Dad loves his wife, four children, nine grandchildren and twenty-six great grandchildren. Mom is his sweetheart and has been for seventy-three years.  She fell recently and broke her arm between the elbow and shoulder. She had to have surgery to repair it. There was serious concern for her being anesthetized at age 90. I saw how deeply he loves her and how deeply she loves him. While in the hospital she would ask my younger sister, “How is your dad? I need to get home to him.”

In my estimation, there are few men who have a better of understanding of the church, her work, and her organization, than my dad. Bob Owen thinks so too. He asked Dad to write about the church in his book, The Church of Jesus Christ, Essays in Honor of Bob and Janelle Owen. Men of my generation, and now especially the younger generation, need to have his understanding. In areas where judgement is involved dad will say, “If that is what the church wants to do I will do it too.” He would say that even when it was not what he thought best. But, let the truth be assaulted or challenged, and he will not give an inch.

Dad is retiring from preaching, not from studying, and not from being a Christian. David Watson has worked in partnership with dad for seventeen years at the Benchley church. David recently preached a sermon about dad. He talked about his humility, service and love. Dad loves the Benchley church too. The church loves and respects my Mom and my Dad. The other four elders treat him with respect and dignity. It is just my opinion, but the Westside church, the church in Denton and the church in Benchley are dad’s opus. To the elders, David, and the brethren at Benchley, “Thank you for loving my Mom and Dad. Thank you for being great partners with him in the work of Christ for twenty-four of the best years of their lives.”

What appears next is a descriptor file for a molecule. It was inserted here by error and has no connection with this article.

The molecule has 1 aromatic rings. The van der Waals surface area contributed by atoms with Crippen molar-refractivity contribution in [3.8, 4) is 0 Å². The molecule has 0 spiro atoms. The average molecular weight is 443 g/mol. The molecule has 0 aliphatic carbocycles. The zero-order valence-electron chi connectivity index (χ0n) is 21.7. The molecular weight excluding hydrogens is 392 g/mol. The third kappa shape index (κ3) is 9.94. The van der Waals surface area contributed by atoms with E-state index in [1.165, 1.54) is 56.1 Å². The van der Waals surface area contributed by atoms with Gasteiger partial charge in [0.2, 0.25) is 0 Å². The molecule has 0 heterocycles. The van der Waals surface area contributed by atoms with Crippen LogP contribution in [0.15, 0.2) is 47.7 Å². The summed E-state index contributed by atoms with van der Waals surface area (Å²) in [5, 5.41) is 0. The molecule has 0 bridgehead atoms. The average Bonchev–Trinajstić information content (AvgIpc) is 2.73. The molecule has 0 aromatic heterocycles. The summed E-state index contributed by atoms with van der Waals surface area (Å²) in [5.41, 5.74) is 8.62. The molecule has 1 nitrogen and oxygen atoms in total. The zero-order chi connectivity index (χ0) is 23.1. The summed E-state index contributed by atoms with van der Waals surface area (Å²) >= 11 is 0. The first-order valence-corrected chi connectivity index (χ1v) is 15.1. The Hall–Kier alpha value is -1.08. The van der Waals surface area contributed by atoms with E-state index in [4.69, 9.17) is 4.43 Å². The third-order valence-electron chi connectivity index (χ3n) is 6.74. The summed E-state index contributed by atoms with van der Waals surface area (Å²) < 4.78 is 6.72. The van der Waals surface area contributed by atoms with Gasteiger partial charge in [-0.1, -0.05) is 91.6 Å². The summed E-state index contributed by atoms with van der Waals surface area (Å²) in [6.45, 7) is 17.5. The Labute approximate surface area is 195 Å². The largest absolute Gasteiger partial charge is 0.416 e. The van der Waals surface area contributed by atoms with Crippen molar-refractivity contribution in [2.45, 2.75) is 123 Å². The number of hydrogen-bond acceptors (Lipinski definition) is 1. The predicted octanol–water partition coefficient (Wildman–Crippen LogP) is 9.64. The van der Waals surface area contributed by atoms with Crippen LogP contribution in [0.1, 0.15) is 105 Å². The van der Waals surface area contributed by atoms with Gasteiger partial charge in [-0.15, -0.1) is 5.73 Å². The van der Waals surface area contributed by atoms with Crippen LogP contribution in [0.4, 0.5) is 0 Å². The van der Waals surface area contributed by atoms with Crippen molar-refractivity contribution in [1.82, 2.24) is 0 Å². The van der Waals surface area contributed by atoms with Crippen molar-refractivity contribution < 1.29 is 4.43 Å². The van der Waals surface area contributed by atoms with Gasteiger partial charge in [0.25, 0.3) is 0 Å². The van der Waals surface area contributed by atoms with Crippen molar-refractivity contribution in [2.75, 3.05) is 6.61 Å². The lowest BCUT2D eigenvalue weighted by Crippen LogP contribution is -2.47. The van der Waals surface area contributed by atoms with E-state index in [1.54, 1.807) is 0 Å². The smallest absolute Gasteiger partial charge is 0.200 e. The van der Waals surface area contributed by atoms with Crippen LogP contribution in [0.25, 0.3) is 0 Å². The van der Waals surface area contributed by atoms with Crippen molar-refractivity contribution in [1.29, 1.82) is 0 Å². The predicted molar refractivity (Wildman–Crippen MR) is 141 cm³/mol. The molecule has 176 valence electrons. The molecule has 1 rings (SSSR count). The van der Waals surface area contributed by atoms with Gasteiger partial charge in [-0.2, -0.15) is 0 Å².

Finally, at ages 93 and 90, the years remaining are few. Their life has been successful and full. The disappointments have been few. Their love for each other is deep and abiding. Their love for God is unwavering. So, Mom and Dad, for Kim, Marva and Ted, Marty, Jody and myself, all the grandchildren and great grandchildren, “We love you!” Thanks for the wonderful example! Thank you for showing us the Lord!


Rickie Glen

by Rickie Jenkins